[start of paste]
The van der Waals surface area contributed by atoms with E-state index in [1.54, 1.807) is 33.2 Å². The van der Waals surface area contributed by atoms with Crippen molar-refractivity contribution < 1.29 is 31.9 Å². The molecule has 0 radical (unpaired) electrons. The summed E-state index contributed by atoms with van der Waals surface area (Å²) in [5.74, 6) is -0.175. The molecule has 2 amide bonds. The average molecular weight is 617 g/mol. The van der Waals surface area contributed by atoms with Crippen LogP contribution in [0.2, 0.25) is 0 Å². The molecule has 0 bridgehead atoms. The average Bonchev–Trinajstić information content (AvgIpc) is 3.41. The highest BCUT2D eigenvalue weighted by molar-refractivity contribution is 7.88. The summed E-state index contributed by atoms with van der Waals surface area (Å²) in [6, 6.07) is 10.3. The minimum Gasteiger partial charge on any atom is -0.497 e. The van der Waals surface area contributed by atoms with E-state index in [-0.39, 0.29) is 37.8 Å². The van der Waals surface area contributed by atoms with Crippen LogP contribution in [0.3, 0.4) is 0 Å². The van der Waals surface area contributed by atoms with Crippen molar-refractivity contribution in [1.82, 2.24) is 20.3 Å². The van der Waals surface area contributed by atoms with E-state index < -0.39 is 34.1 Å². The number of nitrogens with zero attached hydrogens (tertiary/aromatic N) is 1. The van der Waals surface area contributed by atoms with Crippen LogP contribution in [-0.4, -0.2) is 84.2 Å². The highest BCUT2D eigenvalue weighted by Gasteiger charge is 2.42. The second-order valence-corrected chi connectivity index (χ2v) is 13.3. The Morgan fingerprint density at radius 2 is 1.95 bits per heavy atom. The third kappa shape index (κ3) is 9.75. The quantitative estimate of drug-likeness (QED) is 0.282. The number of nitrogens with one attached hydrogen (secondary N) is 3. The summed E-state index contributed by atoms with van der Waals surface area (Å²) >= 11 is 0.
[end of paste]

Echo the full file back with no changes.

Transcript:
The van der Waals surface area contributed by atoms with E-state index in [1.54, 1.807) is 33.2 Å². The van der Waals surface area contributed by atoms with Crippen molar-refractivity contribution < 1.29 is 31.9 Å². The molecule has 0 radical (unpaired) electrons. The summed E-state index contributed by atoms with van der Waals surface area (Å²) in [5.74, 6) is -0.175. The molecule has 2 amide bonds. The average molecular weight is 617 g/mol. The van der Waals surface area contributed by atoms with Crippen LogP contribution in [0.2, 0.25) is 0 Å². The molecule has 0 bridgehead atoms. The average Bonchev–Trinajstić information content (AvgIpc) is 3.41. The highest BCUT2D eigenvalue weighted by molar-refractivity contribution is 7.88. The summed E-state index contributed by atoms with van der Waals surface area (Å²) in [6, 6.07) is 10.3. The minimum Gasteiger partial charge on any atom is -0.497 e. The van der Waals surface area contributed by atoms with E-state index in [-0.39, 0.29) is 37.8 Å². The van der Waals surface area contributed by atoms with Crippen LogP contribution in [0.3, 0.4) is 0 Å². The van der Waals surface area contributed by atoms with Crippen molar-refractivity contribution in [1.82, 2.24) is 20.3 Å². The van der Waals surface area contributed by atoms with E-state index < -0.39 is 34.1 Å². The number of nitrogens with zero attached hydrogens (tertiary/aromatic N) is 1. The van der Waals surface area contributed by atoms with Crippen LogP contribution in [-0.4, -0.2) is 84.2 Å². The highest BCUT2D eigenvalue weighted by Gasteiger charge is 2.42. The second-order valence-corrected chi connectivity index (χ2v) is 13.3. The Morgan fingerprint density at radius 2 is 1.95 bits per heavy atom. The third kappa shape index (κ3) is 9.75. The quantitative estimate of drug-likeness (QED) is 0.282. The number of nitrogens with one attached hydrogen (secondary N) is 3. The summed E-state index contributed by atoms with van der Waals surface area (Å²) >= 11 is 0.